I can sometimes hear the tension in my potential clients’ voices. They are seeking communications training services and are puzzled just how to go about choosing the right consultant.
They may be in search of media training for a newly promoted executive. Perhaps a keynote to a crucial trade group is right around the corner. Their CEO may have been summoned to testify before Congress. Or their workers or members may be venturing to Capitol Hill to advocate for their public policy initiatives.
They may be seeking such services for the first time. Or they may have previously experienced a bad fit (or a low quality consultant; yes, they are out there; caveat emptor).
There are several possible reasons for contracting with a consultant. Among them:
- Your internal staff does not possess the knowledge, experience, or expertise necessary to advise senior executives.
- Your team lacks the time needed to develop a long-term professional development program.
- Your executives need straight talk that your staff fears to deliver.
- Your CEO needs an independent sounding board to help him solve a vexing communications issue.
- Your current communications team has proven incapable of producing long-term improvement in your organization’s messaging and its spokesperson skill level.
To help narrow down the field and to increase the odds of selecting the right communications training consultant, I published “A Buyer’s Guide to Communications Training Consultants.” The guide includes a list of questions to ask candidates. The right answers vary from business to business since there is no single best choice across the board. So it’s important to judge the responses through your own lens.
Let’s take a look at a few of these questions today, with more to follow in weeks to come. The three questions under consideration today:
- Do you focus exclusively on communications training?
- How much experience do you have specific to communications training?
- What percentage of your business involves training specifically?
Why is a laser-like concentration on training important? The steady hand of a veteran advisor helps to polish the reputations of organizations large and small. Top consultants also understand how to provide a needed professional development program for your executives. Most sophisticated organizations regularly draw on the expertise of expert communications counselors.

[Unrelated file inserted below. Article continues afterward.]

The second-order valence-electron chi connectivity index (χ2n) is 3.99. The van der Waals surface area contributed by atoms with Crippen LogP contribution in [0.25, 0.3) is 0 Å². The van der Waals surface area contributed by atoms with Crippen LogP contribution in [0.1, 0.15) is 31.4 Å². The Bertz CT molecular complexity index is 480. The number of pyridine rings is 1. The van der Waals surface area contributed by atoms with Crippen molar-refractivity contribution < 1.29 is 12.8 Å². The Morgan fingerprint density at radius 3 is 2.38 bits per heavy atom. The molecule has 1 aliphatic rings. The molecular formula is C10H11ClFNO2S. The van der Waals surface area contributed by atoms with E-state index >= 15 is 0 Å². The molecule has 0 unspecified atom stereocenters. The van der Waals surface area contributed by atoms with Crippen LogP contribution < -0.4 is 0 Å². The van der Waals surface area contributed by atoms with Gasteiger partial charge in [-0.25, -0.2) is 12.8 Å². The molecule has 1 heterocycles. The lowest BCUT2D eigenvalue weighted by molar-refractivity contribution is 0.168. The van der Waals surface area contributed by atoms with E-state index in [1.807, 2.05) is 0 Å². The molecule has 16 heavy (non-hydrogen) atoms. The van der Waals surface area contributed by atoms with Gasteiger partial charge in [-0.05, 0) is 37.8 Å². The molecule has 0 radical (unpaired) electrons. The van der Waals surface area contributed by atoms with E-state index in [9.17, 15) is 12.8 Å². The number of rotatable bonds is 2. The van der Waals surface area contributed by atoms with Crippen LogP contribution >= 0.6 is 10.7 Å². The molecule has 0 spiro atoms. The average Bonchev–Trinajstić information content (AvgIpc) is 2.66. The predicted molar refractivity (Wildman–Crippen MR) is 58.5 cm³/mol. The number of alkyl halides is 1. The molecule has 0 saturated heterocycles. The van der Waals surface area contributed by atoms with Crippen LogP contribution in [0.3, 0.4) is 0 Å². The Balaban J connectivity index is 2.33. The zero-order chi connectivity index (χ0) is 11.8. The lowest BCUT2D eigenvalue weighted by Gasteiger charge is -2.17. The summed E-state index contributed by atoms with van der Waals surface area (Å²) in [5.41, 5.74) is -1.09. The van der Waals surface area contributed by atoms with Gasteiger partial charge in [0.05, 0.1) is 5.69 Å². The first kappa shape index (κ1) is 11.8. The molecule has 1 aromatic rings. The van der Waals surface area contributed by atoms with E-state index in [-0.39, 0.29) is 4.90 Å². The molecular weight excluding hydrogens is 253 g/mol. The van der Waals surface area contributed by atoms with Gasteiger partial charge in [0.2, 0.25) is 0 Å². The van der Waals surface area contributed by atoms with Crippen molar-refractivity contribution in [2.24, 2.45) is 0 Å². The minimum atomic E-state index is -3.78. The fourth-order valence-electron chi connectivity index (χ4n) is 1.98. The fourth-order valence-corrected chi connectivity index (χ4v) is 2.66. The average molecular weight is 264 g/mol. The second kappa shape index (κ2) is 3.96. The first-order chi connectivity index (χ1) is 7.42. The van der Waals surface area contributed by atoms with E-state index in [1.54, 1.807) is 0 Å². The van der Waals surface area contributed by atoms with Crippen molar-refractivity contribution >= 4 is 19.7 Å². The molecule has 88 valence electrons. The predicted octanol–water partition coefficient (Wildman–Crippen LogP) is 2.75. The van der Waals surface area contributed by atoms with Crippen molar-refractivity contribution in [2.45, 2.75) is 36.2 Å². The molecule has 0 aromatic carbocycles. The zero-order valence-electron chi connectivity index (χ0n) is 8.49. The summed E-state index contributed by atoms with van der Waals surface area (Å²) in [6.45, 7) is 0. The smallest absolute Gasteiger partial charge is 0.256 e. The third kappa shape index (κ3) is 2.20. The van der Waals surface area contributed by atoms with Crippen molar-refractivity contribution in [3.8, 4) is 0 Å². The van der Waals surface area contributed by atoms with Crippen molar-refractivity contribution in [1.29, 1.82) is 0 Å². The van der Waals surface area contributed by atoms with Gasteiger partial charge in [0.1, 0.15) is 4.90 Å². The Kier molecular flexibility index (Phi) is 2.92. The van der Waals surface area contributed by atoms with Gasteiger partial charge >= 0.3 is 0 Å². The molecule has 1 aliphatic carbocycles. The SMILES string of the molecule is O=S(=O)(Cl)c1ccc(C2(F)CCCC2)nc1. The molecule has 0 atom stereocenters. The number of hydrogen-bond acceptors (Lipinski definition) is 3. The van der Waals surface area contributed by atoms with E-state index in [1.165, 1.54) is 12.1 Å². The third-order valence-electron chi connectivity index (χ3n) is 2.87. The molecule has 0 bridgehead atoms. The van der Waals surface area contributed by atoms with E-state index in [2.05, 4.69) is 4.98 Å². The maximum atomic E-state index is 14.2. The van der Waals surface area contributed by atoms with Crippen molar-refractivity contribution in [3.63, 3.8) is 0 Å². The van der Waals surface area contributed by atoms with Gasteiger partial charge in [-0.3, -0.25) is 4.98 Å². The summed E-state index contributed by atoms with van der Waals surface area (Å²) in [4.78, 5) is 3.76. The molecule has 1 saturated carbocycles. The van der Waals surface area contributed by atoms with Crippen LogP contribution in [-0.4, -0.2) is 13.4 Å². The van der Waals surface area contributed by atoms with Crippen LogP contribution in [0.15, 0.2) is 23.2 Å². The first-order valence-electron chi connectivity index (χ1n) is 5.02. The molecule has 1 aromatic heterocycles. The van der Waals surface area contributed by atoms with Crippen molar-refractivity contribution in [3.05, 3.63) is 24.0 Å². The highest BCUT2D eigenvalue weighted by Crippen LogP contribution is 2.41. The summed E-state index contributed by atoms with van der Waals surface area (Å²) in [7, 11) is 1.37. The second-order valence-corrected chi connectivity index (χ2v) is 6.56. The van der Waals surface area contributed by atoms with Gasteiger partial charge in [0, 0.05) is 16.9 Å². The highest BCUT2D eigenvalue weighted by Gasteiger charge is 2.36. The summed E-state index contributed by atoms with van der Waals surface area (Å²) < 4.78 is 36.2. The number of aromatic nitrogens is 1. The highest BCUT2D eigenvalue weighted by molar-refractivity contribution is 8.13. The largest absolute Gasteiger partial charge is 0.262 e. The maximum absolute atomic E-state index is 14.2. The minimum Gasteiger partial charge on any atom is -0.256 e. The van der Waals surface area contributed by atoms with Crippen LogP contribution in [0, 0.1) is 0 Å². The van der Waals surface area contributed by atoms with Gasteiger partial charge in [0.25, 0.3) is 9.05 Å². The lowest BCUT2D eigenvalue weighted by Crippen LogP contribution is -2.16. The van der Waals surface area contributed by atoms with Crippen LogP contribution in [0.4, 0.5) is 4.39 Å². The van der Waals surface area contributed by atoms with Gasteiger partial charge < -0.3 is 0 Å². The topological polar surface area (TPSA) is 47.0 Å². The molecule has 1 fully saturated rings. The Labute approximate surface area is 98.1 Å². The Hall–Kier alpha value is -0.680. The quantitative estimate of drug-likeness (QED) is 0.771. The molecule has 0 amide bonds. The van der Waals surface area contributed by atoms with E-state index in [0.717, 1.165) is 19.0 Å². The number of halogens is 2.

Experience is important. True, we all need to start somewhere. For example, when I launched Barks Communications more than 18 years ago, I took on smaller, less sophisticated assignments just to get some experience under my belt. If you represent a small organization with a limited budget and your issues are not complex, that level of service might work for you. If, however, your messaging is more sophisticated and your executives more challenging to deal with, you need experience on your side.
Regardless of the size of your business or the complexity of your issues, never allow a generalist to take the lead on your communications training workshops for, rest assured, trouble will find you. Even in my earliest days as a communications training consultant, I stuck to my principles and turned down business that would have added to my bottom line, but detracted from my abilities to develop expertise in the training field. You are well advised to work with a pro who is in it for the long haul as opposed to someone just out to make a buck.
Savvy organizations insist that their spokespeople undergo communications training on a consistent basis. This could mean a monthly series of training workshops and consultations for one organization, and an ongoing program covering multiple executives in need of sharpening their communications capabilities. If your business has a lot of irons in the fire, you require closer and longer lasting attention. A reputable consultant will tell you that.
What other questions have you found useful when seeking out consultants? What questions would you like to have answered by your prospective communications training consultant?